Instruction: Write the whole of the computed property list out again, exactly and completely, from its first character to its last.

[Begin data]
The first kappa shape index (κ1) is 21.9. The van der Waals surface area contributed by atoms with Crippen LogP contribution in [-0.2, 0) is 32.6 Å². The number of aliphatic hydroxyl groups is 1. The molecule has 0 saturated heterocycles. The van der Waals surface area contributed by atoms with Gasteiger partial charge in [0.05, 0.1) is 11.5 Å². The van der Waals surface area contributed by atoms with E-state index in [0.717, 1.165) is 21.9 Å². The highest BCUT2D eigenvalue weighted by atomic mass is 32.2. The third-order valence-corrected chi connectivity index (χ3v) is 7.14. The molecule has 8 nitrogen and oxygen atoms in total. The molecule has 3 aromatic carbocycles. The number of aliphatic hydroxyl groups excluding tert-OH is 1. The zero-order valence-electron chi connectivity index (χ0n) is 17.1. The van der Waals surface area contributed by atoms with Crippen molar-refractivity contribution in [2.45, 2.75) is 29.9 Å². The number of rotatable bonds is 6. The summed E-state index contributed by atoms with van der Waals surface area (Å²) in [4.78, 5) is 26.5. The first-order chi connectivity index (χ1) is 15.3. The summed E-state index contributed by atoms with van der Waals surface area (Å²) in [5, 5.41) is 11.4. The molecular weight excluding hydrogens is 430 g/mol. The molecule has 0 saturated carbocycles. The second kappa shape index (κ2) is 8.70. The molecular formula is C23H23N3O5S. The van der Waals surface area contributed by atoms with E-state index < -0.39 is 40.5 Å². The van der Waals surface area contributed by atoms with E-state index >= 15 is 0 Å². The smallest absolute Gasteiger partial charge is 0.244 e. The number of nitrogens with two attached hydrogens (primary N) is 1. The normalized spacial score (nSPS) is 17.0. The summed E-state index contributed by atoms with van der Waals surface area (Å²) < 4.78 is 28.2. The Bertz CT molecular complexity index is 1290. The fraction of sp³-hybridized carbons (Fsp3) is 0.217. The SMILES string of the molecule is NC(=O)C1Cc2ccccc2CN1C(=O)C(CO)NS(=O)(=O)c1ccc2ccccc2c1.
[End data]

The first kappa shape index (κ1) is 21.9. The van der Waals surface area contributed by atoms with Crippen LogP contribution in [-0.2, 0) is 32.6 Å². The number of aliphatic hydroxyl groups is 1. The molecule has 0 saturated heterocycles. The van der Waals surface area contributed by atoms with Gasteiger partial charge in [0.05, 0.1) is 11.5 Å². The van der Waals surface area contributed by atoms with E-state index in [0.717, 1.165) is 21.9 Å². The highest BCUT2D eigenvalue weighted by atomic mass is 32.2. The third-order valence-corrected chi connectivity index (χ3v) is 7.14. The molecule has 8 nitrogen and oxygen atoms in total. The molecule has 3 aromatic carbocycles. The number of aliphatic hydroxyl groups excluding tert-OH is 1. The zero-order valence-electron chi connectivity index (χ0n) is 17.1. The van der Waals surface area contributed by atoms with Crippen molar-refractivity contribution in [2.45, 2.75) is 29.9 Å². The number of rotatable bonds is 6. The summed E-state index contributed by atoms with van der Waals surface area (Å²) in [4.78, 5) is 26.5. The first-order chi connectivity index (χ1) is 15.3. The summed E-state index contributed by atoms with van der Waals surface area (Å²) in [5, 5.41) is 11.4. The molecular weight excluding hydrogens is 430 g/mol. The molecule has 0 saturated carbocycles. The second kappa shape index (κ2) is 8.70. The molecular formula is C23H23N3O5S. The van der Waals surface area contributed by atoms with E-state index < -0.39 is 40.5 Å². The van der Waals surface area contributed by atoms with E-state index >= 15 is 0 Å². The smallest absolute Gasteiger partial charge is 0.244 e. The number of nitrogens with two attached hydrogens (primary N) is 1. The normalized spacial score (nSPS) is 17.0. The summed E-state index contributed by atoms with van der Waals surface area (Å²) < 4.78 is 28.2. The Bertz CT molecular complexity index is 1290. The fraction of sp³-hybridized carbons (Fsp3) is 0.217. The SMILES string of the molecule is NC(=O)C1Cc2ccccc2CN1C(=O)C(CO)NS(=O)(=O)c1ccc2ccccc2c1.